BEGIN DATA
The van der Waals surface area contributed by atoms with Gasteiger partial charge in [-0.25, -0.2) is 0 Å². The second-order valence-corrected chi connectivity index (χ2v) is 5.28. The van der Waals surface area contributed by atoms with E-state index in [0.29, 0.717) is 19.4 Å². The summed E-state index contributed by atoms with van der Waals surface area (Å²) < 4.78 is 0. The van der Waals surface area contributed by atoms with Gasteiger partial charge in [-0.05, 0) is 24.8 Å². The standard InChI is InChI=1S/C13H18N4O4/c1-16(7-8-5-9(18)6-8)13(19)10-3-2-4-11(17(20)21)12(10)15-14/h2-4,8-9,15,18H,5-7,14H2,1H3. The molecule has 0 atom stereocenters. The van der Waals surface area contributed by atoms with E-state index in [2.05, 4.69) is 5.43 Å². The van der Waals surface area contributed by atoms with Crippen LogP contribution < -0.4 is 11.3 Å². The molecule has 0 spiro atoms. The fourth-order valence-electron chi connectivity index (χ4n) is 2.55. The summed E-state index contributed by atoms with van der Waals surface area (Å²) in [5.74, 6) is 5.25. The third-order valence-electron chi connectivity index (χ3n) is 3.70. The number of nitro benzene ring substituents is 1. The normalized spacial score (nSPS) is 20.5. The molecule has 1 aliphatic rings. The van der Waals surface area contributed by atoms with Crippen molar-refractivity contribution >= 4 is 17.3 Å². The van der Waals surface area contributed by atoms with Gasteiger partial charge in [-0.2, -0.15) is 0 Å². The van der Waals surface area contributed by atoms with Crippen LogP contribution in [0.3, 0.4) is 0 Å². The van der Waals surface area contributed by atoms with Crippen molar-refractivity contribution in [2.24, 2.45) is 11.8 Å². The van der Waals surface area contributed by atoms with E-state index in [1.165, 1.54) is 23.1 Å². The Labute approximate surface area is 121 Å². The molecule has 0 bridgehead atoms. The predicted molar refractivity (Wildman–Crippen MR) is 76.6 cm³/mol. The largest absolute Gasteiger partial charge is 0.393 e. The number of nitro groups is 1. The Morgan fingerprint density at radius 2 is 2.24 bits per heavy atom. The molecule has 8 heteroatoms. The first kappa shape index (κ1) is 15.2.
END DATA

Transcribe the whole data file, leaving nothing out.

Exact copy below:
The van der Waals surface area contributed by atoms with Gasteiger partial charge in [-0.25, -0.2) is 0 Å². The second-order valence-corrected chi connectivity index (χ2v) is 5.28. The van der Waals surface area contributed by atoms with E-state index in [0.29, 0.717) is 19.4 Å². The summed E-state index contributed by atoms with van der Waals surface area (Å²) < 4.78 is 0. The van der Waals surface area contributed by atoms with Gasteiger partial charge in [-0.05, 0) is 24.8 Å². The standard InChI is InChI=1S/C13H18N4O4/c1-16(7-8-5-9(18)6-8)13(19)10-3-2-4-11(17(20)21)12(10)15-14/h2-4,8-9,15,18H,5-7,14H2,1H3. The molecule has 0 atom stereocenters. The van der Waals surface area contributed by atoms with E-state index in [2.05, 4.69) is 5.43 Å². The van der Waals surface area contributed by atoms with Crippen LogP contribution < -0.4 is 11.3 Å². The molecule has 0 spiro atoms. The fourth-order valence-electron chi connectivity index (χ4n) is 2.55. The summed E-state index contributed by atoms with van der Waals surface area (Å²) in [5.74, 6) is 5.25. The third-order valence-electron chi connectivity index (χ3n) is 3.70. The number of nitro benzene ring substituents is 1. The normalized spacial score (nSPS) is 20.5. The molecule has 1 aliphatic rings. The van der Waals surface area contributed by atoms with Crippen molar-refractivity contribution >= 4 is 17.3 Å². The van der Waals surface area contributed by atoms with Gasteiger partial charge in [-0.2, -0.15) is 0 Å². The van der Waals surface area contributed by atoms with Crippen LogP contribution in [0.3, 0.4) is 0 Å². The van der Waals surface area contributed by atoms with Crippen molar-refractivity contribution in [2.24, 2.45) is 11.8 Å². The van der Waals surface area contributed by atoms with E-state index in [1.165, 1.54) is 23.1 Å². The Labute approximate surface area is 121 Å². The molecule has 0 bridgehead atoms. The predicted molar refractivity (Wildman–Crippen MR) is 76.6 cm³/mol. The largest absolute Gasteiger partial charge is 0.393 e. The number of nitro groups is 1. The Morgan fingerprint density at radius 2 is 2.24 bits per heavy atom. The molecule has 8 heteroatoms. The first kappa shape index (κ1) is 15.2.